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My ex-husband showed up drunk at his Christmas with our kids. It really, really sucked. I have three kids; one cried and yelled, one would not acknowledge him, and one disappeared until things calmed down. Something in me broke.

I have spent years protecting both him and our kids, in order to keep his healing journey safe, and so as not to embarrass or expose my kids. While I believe I did the right thing for the kids’ sake, I also ignored that I am part of this life experience too, and it is part of my story. Does it need to be public? No, it doesn’t, but in my life purpose of helping others, my experiences can bring meaning, help and hope to others. This is part of my story and I should be able to share it as such.

Pain comes in many forms. Watching my kids that night propelled my pain to a whole new level. There was nothing I could do to make any part of it okay, because it simply wasn’t. We were able to salvage some of the evening, but when I went to bed that night, I was shattered. Do I understand why his drinking has escalated over the past year? I sure do. Does that mean I turn a blind eye to its effect on others? A resounding NO.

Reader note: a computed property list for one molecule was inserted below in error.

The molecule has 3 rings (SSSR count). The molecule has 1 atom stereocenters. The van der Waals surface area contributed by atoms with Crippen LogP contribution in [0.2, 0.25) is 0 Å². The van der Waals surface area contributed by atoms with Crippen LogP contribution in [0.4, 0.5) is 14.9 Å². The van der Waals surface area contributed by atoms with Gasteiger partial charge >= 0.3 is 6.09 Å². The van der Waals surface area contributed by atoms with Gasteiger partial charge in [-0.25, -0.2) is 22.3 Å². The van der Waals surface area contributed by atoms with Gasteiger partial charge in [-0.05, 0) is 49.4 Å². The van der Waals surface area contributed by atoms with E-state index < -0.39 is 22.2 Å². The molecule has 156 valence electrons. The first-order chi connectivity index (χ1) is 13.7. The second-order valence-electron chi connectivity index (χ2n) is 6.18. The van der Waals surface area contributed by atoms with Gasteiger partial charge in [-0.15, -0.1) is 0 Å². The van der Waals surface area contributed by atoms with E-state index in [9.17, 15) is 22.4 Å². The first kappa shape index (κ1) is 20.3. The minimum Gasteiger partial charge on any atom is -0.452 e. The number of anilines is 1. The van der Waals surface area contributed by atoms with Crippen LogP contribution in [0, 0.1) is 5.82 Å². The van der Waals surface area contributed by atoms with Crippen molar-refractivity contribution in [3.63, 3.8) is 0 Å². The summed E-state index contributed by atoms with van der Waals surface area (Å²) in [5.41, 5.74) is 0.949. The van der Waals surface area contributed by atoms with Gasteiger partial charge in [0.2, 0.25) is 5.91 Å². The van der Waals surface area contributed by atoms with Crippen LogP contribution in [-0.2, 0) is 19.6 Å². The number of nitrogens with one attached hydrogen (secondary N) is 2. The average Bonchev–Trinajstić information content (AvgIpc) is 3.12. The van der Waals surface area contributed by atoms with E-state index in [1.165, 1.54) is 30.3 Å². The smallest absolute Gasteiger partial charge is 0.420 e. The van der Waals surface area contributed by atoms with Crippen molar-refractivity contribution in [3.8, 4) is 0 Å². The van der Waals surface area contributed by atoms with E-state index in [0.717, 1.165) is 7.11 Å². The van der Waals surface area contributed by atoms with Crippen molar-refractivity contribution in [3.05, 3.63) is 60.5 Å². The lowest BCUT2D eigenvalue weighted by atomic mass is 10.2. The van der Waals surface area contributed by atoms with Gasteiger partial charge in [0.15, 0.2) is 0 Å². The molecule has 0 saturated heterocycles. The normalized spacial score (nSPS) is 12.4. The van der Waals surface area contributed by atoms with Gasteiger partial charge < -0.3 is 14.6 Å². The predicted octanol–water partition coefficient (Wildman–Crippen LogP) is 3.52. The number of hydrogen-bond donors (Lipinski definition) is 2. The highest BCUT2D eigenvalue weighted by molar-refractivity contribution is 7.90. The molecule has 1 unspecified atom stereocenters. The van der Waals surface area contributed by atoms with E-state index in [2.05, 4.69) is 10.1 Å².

Some lessons from that sh** show night:

  1. I realized a couple of ways I’ve been enabling bad behaviour.
  2. My kids (all teenagers) still need me to be their safe place, and to provide a safe place. While I fully recognize I have done a great job, for the most part, this showing up drunk thing is fairly new water to navigate.
  3. It reminded me that I’m not always strong, and that’s okay. I have a reputation for being kind, compassionate and resilient, but there are just some crappy moments that I’m allowed to be upset about. If I don’t handle it perfectly, I will still survive. One of my greatest fears is falling apart and not being able to support my kids’ emotions through the traumas they’ve been repeatedly exposed to.
  4. I am not alone. I know that, but I sure felt alone that night. It’s the holidays, who wants to ruin someone else’s Christmas?! When I woke up the next morning, I reached out to a friend. I vented, she listened, we talked, and I hung up feeling like I could carry on.
  5. I can change how I do things, I can still be kind and compassionate while drawing strong lines and boundaries for my own mental health, so my job as the mom isn’t derailed. After all, if I’m not okay and don’t take care of myself, I am not teaching my kids how to navigate the deep, dark waters of life either.

Simply put, what I allow is what will continue.

My wish for you and for me is that we will take time during what can be a difficult season to reflect on who we are, how far we’ve come, and how the challenges we face give us the opportunity to become bitter or better.